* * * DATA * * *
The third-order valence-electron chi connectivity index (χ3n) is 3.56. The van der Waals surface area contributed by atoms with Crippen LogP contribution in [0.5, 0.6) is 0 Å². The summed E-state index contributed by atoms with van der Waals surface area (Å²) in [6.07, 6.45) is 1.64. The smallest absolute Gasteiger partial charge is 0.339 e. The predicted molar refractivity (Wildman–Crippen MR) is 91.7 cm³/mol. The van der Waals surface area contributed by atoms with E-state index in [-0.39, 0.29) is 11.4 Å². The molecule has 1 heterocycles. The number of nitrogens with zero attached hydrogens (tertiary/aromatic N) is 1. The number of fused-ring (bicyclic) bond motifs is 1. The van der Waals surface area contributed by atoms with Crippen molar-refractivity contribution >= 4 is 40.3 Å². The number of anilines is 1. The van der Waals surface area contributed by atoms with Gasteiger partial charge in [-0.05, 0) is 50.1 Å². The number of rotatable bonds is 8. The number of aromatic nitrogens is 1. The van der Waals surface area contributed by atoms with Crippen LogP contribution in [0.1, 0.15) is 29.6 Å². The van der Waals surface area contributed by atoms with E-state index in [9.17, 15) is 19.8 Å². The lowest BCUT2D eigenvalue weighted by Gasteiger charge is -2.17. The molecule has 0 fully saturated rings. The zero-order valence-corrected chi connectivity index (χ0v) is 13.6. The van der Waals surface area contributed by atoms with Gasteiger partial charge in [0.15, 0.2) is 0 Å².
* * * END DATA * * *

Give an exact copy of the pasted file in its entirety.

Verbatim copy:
The third-order valence-electron chi connectivity index (χ3n) is 3.56. The van der Waals surface area contributed by atoms with Crippen LogP contribution in [0.5, 0.6) is 0 Å². The summed E-state index contributed by atoms with van der Waals surface area (Å²) in [6.07, 6.45) is 1.64. The smallest absolute Gasteiger partial charge is 0.339 e. The predicted molar refractivity (Wildman–Crippen MR) is 91.7 cm³/mol. The van der Waals surface area contributed by atoms with E-state index in [-0.39, 0.29) is 11.4 Å². The molecule has 1 heterocycles. The number of nitrogens with zero attached hydrogens (tertiary/aromatic N) is 1. The number of fused-ring (bicyclic) bond motifs is 1. The van der Waals surface area contributed by atoms with Crippen molar-refractivity contribution >= 4 is 40.3 Å². The number of anilines is 1. The van der Waals surface area contributed by atoms with Gasteiger partial charge in [-0.05, 0) is 50.1 Å². The number of rotatable bonds is 8. The number of aromatic nitrogens is 1. The van der Waals surface area contributed by atoms with Crippen LogP contribution in [0.1, 0.15) is 29.6 Å². The van der Waals surface area contributed by atoms with E-state index in [9.17, 15) is 19.8 Å². The lowest BCUT2D eigenvalue weighted by Gasteiger charge is -2.17. The molecule has 0 fully saturated rings. The zero-order valence-corrected chi connectivity index (χ0v) is 13.6. The van der Waals surface area contributed by atoms with Gasteiger partial charge in [0.15, 0.2) is 0 Å².